As a travel photographer, I am always inspired to take candid shots of the places and the locations I visit. In contrast with the fashion photography arena, where usually everything should be just perfect and beautiful, and in contrast with the documentary photography arena, where everything is so honest, bold and sometimes "in your face," I juggle between the desire to show the reality around me while also making it pretty and aesthetic. I'm driven by the wish to create "A Portrait of a City" and its various layers, with a tendency for aesthetic and interesting.
Ask any artist, and he or she will tell you that one of the things they are always looking for is inspiration; the inspiration to create. And inspiration can come in so many different ways. In my latest visit to Paris, I was quite inspired by the permanent collection of various Impressionist painters in the Musee d'Orsay, also known as the Temple of Impressionism.
After paying a visit to Musee d'Orsay, it was very natural for me to continue and visit the Claude Monet foundation in Giverny (where he lived from 1886 till his death in 1926) and see with my own eyes the water lilies, the garden and the Japanese bridge which all played an important role in his later paintings. Since I was inspired by the exhibit I saw and the beautiful brushstrokes techniques -- and although I don't usually photograph flowers or plants -- it was quite obvious for me that I was going to shoot Monet's garden in an unconventional way. I wanted to photograph the garden in a way that would relate to Monet and his art, a way that would "talk" in the language of Impressionism, in brushstrokes. Therefore, I chose to use the Lensbaby SLR lens with a pre-cut star-shaped aperture disk to create a sort of brushstroke affect in the photos.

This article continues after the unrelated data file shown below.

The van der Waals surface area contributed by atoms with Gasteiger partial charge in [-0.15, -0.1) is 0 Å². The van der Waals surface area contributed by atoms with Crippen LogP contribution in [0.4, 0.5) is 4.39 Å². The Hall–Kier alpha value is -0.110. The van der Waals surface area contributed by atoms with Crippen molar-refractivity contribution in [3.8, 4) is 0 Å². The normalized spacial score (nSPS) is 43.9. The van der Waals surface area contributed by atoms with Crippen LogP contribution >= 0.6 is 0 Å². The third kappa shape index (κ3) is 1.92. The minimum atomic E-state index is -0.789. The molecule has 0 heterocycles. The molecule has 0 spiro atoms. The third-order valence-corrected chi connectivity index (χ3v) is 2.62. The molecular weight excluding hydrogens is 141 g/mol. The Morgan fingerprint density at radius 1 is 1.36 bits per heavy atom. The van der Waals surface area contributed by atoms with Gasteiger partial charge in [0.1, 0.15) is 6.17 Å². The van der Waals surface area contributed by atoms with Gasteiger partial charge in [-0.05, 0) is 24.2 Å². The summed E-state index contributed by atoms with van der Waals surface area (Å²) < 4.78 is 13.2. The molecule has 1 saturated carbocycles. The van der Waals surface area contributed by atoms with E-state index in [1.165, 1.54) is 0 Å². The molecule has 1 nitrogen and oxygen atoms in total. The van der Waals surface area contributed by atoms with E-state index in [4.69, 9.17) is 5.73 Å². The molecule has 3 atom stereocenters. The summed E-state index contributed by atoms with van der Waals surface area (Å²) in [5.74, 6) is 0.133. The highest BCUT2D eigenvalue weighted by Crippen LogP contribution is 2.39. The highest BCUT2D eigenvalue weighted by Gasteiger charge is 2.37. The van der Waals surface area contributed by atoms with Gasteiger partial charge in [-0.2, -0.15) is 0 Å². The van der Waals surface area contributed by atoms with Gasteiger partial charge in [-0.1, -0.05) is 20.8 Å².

The Lensbaby is a creative effects SLR lens that creates a sweet spot of focus surrounded by a graduated blur. A swivel ball allows tilting the lens depending on the effect you want to create. The aperture is controlled by a set of disks that come with the optics, and they are held in place by shielded magnets and can be easily changed. The wider the aperture in the Lensbaby, the more blur the photo has -- and the smaller the sweet spot of sharp focus. The exposure is easily controlled with shutter speed and ISO adjustments in the camera. It can also be balanced by swapping out aperture disks.
As pictures might often be too honest, using the Lensbaby allowed me to deconstruct the image, to shape it in order to create a new truth, a new reality, a truly Impressionistic photo.
If you visit Giverny, I highly recommend -- besides visiting Claude Monet's house and gardens, of course -- spending some time walking around the village, seeing the churches from the Middle Ages, visiting the mills that can be found in Monet's paintings or spending the night at one of the châteaux for the feeling that you're living in one of Claude Monet's Impressionistic pictures.
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